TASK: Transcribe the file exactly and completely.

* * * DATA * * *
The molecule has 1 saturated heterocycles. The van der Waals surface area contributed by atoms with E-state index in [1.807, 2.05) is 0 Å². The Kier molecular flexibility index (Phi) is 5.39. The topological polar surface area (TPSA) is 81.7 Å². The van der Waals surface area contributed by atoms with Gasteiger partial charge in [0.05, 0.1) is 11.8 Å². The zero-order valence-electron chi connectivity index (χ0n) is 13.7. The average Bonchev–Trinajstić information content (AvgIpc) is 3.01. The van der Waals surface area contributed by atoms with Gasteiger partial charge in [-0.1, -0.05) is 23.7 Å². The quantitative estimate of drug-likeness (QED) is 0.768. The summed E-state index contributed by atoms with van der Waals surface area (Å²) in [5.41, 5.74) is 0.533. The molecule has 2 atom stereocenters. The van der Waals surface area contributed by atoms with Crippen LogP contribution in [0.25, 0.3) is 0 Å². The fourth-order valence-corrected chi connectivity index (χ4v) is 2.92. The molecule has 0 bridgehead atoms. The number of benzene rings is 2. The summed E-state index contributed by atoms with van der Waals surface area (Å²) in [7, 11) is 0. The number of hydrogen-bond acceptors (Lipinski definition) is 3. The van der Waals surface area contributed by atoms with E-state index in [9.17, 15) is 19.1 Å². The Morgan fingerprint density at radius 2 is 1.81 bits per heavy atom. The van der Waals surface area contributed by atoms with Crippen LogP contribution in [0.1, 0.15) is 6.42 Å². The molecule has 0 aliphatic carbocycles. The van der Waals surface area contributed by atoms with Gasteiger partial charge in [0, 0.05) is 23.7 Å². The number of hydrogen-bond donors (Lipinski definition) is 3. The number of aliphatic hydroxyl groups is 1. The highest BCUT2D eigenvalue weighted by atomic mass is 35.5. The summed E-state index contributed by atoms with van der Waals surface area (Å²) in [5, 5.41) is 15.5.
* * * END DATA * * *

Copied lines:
The molecule has 1 saturated heterocycles. The van der Waals surface area contributed by atoms with E-state index in [1.807, 2.05) is 0 Å². The Kier molecular flexibility index (Phi) is 5.39. The topological polar surface area (TPSA) is 81.7 Å². The van der Waals surface area contributed by atoms with Gasteiger partial charge in [0.05, 0.1) is 11.8 Å². The zero-order valence-electron chi connectivity index (χ0n) is 13.7. The average Bonchev–Trinajstić information content (AvgIpc) is 3.01. The van der Waals surface area contributed by atoms with Gasteiger partial charge in [-0.1, -0.05) is 23.7 Å². The quantitative estimate of drug-likeness (QED) is 0.768. The summed E-state index contributed by atoms with van der Waals surface area (Å²) in [5.41, 5.74) is 0.533. The molecule has 2 atom stereocenters. The van der Waals surface area contributed by atoms with Crippen LogP contribution in [0.25, 0.3) is 0 Å². The fourth-order valence-corrected chi connectivity index (χ4v) is 2.92. The molecule has 0 bridgehead atoms. The number of benzene rings is 2. The summed E-state index contributed by atoms with van der Waals surface area (Å²) in [7, 11) is 0. The number of hydrogen-bond acceptors (Lipinski definition) is 3. The van der Waals surface area contributed by atoms with E-state index in [9.17, 15) is 19.1 Å². The Morgan fingerprint density at radius 2 is 1.81 bits per heavy atom. The van der Waals surface area contributed by atoms with Crippen LogP contribution in [0.1, 0.15) is 6.42 Å². The molecule has 0 aliphatic carbocycles. The van der Waals surface area contributed by atoms with Gasteiger partial charge in [0, 0.05) is 23.7 Å². The number of hydrogen-bond donors (Lipinski definition) is 3. The number of aliphatic hydroxyl groups is 1. The highest BCUT2D eigenvalue weighted by atomic mass is 35.5. The summed E-state index contributed by atoms with van der Waals surface area (Å²) in [5, 5.41) is 15.5.